Unfortunately, there will be times when you have to ride with a rider or trainer who hogs the jumps and never gives other competitors a chance to use them. It’s frustrating and can add to the sense of stress in the ring.
You can kindly ask to use a fence at the same time as another rider. If you’re told that you can use the jump when they are through, sometimes it’s best to simply use another fence or wait until the fence hog is done schooling. As annoying as it is, it’s not worth escalating an already tense situation by pointing out that they’re not being polite.
At some point, you’re going to be in the ring when a rider falls and a horse gets loose. It’s imperative that you immediately halt your horse until the escapee is caught. Payne advises his riders to dismount and hold their horses. Banister prefers her riders not to dismount if their horses are calm. Rather, she wants them to stay together, head to a corner of the arena and face their horses toward the inside of the ring. This prevents the loose horse from getting behind them and startling their mounts.
Your horse might get wound up at the sight of another horse running free with no rider, so be prepared for him to be energized when you go back to work. Payne says that if you’re not sure you can safely work him down, exiting the warm-up ring may be in your best interest.
Another situation you will probably encounter is a rider who is dangerously out of control but who still insists on trying to jump. Payne will typically suspend his student’s schooling until the other rider has finished, and suggests other riders do the same. There’s no sense in making your horse more anxious and potentially placing yourself in a dangerous situation.
“In addition to being aware of the riders around you, you can reduce the chance of warm-up-ring wrecks by avoiding the urge to circle,” says Banister. If riders are feeling anxious or don’t see a distance, she encourages them to stop or fade to the side and halt instead of riding a circle. The surprise turn could create havoc if there happens to be a horse coming up on the inside.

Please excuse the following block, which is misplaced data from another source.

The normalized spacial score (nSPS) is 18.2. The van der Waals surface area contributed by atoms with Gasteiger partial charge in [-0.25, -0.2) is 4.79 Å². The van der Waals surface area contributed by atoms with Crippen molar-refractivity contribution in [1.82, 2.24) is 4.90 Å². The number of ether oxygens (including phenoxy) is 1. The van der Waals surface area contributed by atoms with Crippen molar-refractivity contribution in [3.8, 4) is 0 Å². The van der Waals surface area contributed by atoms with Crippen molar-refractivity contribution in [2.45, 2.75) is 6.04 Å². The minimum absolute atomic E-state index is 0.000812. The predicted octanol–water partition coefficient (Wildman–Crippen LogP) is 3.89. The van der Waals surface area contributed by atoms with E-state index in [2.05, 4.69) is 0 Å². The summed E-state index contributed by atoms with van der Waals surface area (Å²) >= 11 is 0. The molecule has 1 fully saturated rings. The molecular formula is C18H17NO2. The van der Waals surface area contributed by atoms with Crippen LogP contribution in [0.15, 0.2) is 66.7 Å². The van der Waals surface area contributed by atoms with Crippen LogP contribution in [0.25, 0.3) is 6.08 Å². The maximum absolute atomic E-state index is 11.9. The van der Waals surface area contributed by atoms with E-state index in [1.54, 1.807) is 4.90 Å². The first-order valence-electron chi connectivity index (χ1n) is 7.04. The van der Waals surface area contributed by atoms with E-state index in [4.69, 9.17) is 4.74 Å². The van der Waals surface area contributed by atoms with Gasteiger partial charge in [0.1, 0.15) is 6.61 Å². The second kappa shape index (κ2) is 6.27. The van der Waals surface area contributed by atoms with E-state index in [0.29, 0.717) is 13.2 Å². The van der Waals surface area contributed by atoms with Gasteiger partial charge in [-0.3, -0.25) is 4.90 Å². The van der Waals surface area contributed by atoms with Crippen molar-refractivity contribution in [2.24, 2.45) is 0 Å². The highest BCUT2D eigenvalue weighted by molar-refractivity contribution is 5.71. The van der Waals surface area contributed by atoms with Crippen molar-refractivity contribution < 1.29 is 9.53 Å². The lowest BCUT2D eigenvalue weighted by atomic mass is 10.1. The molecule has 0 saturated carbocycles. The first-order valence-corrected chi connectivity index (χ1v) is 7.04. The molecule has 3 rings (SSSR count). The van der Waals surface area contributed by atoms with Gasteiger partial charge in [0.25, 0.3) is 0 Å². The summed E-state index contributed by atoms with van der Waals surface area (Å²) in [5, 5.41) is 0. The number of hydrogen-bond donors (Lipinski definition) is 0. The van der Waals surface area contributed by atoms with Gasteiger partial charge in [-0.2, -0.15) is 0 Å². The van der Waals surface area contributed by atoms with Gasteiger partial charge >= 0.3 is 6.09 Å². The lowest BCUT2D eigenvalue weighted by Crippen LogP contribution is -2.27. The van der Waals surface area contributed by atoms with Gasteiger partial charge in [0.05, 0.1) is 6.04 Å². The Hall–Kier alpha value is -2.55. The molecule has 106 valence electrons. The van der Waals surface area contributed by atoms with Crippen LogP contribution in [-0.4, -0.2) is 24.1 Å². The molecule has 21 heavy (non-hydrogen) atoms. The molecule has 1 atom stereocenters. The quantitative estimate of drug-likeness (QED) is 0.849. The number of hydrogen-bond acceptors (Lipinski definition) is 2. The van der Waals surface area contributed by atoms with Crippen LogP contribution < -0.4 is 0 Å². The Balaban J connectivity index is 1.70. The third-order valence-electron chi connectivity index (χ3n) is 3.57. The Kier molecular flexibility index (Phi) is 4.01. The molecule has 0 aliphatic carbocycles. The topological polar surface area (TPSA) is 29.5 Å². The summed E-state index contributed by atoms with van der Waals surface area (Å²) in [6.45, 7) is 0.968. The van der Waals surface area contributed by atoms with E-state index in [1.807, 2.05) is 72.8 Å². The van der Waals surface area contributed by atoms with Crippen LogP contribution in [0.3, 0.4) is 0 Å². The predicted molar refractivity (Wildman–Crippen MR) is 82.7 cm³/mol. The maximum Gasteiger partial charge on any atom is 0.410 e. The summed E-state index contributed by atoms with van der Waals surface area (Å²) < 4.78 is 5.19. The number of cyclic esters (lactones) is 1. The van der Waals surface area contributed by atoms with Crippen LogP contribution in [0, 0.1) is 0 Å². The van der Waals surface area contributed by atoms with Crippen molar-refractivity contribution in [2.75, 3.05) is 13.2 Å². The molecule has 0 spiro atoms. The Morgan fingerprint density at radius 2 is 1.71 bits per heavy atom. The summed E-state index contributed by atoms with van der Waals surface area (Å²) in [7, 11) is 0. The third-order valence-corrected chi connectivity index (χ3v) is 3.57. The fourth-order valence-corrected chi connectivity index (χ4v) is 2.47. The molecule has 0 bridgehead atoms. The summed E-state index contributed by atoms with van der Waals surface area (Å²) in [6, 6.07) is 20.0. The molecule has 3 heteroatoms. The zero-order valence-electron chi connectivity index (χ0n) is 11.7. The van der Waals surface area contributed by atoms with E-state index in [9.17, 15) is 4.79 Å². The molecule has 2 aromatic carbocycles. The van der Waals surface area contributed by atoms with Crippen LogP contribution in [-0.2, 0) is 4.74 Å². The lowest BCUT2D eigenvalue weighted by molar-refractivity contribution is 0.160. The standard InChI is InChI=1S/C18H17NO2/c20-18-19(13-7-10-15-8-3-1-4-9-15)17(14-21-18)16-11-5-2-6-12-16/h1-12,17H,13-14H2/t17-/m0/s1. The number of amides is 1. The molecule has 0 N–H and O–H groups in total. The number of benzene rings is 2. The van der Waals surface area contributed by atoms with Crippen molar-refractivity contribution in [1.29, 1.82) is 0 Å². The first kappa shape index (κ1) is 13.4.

Payne says the warm-up ring is like driving on the road. You should stay in your lane and not bolt across traffic or slam on the gas or brakes. Also remember to change speed or direction gradually so you won’t surprise other riders in the ring and create a scene.
After the warm-up, both Payne and Banister take their students out of the ring to talk about the session. With space typically at a premium in the warm-up, it’s not only courteous to give more room to those who are still working, but it’s also safer.
Sometimes the warm-up ring is too overwhelming for green horses to be productive. If your horse becomes so much of a handful that you’re jeopardizing the safety of others, remove yourself from the situation and go to Plan B. This might include longeing in a designated area (not the warm-up) or asking your trainer for help. If all else fails and you can’t seem to calm your horse down, scratching from your classes and simply letting him hang out at the show may end up being your best option.
Some horses might never be able to handle the pressure of a warm-up, no matter how many times they have shown; forcing them into the ring will simply make them anxious and unhappy. Typically, these horses have had a bad experience in a warm-up ring before, such as a crash, and they are now consistently afraid when in similar situations. In such cases it’s best to take advantage of the judged warm-up classes as your show prep instead of stressing your horse out in a crowded ring. These classes are held before the division starts and typically count for points.
Minding your manners and being aware of other riders go a long way toward making the warm-up ring safe for everyone. Keeping these tips in mind will allow you to have a safe, productive warm-up ride and set the stage for a stellar round.
This article originally appeared in the June 2014 issue of Horse Illustrated. Click here to subscribe.